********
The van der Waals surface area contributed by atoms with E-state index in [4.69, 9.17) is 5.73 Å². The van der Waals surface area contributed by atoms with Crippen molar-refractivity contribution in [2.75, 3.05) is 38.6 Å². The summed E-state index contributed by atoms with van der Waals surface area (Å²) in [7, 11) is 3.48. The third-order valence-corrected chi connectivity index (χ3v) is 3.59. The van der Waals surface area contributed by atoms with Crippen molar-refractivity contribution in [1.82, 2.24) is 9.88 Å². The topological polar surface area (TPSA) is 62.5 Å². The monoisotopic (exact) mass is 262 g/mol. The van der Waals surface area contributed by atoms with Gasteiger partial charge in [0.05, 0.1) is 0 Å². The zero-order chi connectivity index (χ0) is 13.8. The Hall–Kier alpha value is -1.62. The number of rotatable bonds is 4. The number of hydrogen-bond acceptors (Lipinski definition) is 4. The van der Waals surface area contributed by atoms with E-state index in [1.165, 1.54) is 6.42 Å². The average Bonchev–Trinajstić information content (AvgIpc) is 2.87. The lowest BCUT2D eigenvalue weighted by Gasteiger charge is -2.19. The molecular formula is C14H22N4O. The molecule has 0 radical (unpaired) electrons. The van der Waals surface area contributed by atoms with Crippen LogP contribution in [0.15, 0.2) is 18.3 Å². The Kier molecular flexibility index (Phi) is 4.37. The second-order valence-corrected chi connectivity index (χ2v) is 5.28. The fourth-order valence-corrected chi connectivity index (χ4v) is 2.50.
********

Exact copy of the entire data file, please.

The van der Waals surface area contributed by atoms with E-state index in [4.69, 9.17) is 5.73 Å². The van der Waals surface area contributed by atoms with Crippen molar-refractivity contribution in [2.75, 3.05) is 38.6 Å². The summed E-state index contributed by atoms with van der Waals surface area (Å²) in [7, 11) is 3.48. The third-order valence-corrected chi connectivity index (χ3v) is 3.59. The van der Waals surface area contributed by atoms with Crippen molar-refractivity contribution in [1.82, 2.24) is 9.88 Å². The topological polar surface area (TPSA) is 62.5 Å². The monoisotopic (exact) mass is 262 g/mol. The van der Waals surface area contributed by atoms with Gasteiger partial charge in [0.05, 0.1) is 0 Å². The zero-order chi connectivity index (χ0) is 13.8. The Hall–Kier alpha value is -1.62. The number of rotatable bonds is 4. The number of hydrogen-bond acceptors (Lipinski definition) is 4. The van der Waals surface area contributed by atoms with E-state index in [1.165, 1.54) is 6.42 Å². The average Bonchev–Trinajstić information content (AvgIpc) is 2.87. The lowest BCUT2D eigenvalue weighted by Gasteiger charge is -2.19. The molecular formula is C14H22N4O. The molecule has 0 radical (unpaired) electrons. The van der Waals surface area contributed by atoms with Crippen LogP contribution in [0.15, 0.2) is 18.3 Å². The Kier molecular flexibility index (Phi) is 4.37. The second-order valence-corrected chi connectivity index (χ2v) is 5.28. The fourth-order valence-corrected chi connectivity index (χ4v) is 2.50.